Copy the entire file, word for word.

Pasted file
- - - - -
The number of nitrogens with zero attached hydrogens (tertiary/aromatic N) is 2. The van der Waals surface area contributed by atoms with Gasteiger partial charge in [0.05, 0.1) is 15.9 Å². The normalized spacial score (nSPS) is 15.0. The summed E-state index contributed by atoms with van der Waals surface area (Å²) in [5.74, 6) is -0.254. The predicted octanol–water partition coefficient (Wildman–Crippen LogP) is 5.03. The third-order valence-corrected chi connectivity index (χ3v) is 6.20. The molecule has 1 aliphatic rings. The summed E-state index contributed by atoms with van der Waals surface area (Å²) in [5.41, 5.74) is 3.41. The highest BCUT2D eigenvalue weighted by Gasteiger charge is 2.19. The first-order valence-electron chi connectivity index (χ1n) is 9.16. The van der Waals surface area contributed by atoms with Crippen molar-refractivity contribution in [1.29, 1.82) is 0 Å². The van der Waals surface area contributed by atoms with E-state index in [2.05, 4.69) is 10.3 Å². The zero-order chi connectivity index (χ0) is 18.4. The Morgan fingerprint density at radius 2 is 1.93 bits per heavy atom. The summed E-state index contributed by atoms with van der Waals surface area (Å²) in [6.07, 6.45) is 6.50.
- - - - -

The number of nitrogens with zero attached hydrogens (tertiary/aromatic N) is 2. The van der Waals surface area contributed by atoms with Gasteiger partial charge in [0.05, 0.1) is 15.9 Å². The normalized spacial score (nSPS) is 15.0. The summed E-state index contributed by atoms with van der Waals surface area (Å²) in [5.74, 6) is -0.254. The predicted octanol–water partition coefficient (Wildman–Crippen LogP) is 5.03. The third-order valence-corrected chi connectivity index (χ3v) is 6.20. The molecule has 1 aliphatic rings. The summed E-state index contributed by atoms with van der Waals surface area (Å²) in [5.41, 5.74) is 3.41. The highest BCUT2D eigenvalue weighted by Gasteiger charge is 2.19. The first-order valence-electron chi connectivity index (χ1n) is 9.16. The van der Waals surface area contributed by atoms with Crippen molar-refractivity contribution in [1.29, 1.82) is 0 Å². The van der Waals surface area contributed by atoms with E-state index in [2.05, 4.69) is 10.3 Å². The zero-order chi connectivity index (χ0) is 18.4. The Morgan fingerprint density at radius 2 is 1.93 bits per heavy atom. The summed E-state index contributed by atoms with van der Waals surface area (Å²) in [6.07, 6.45) is 6.50.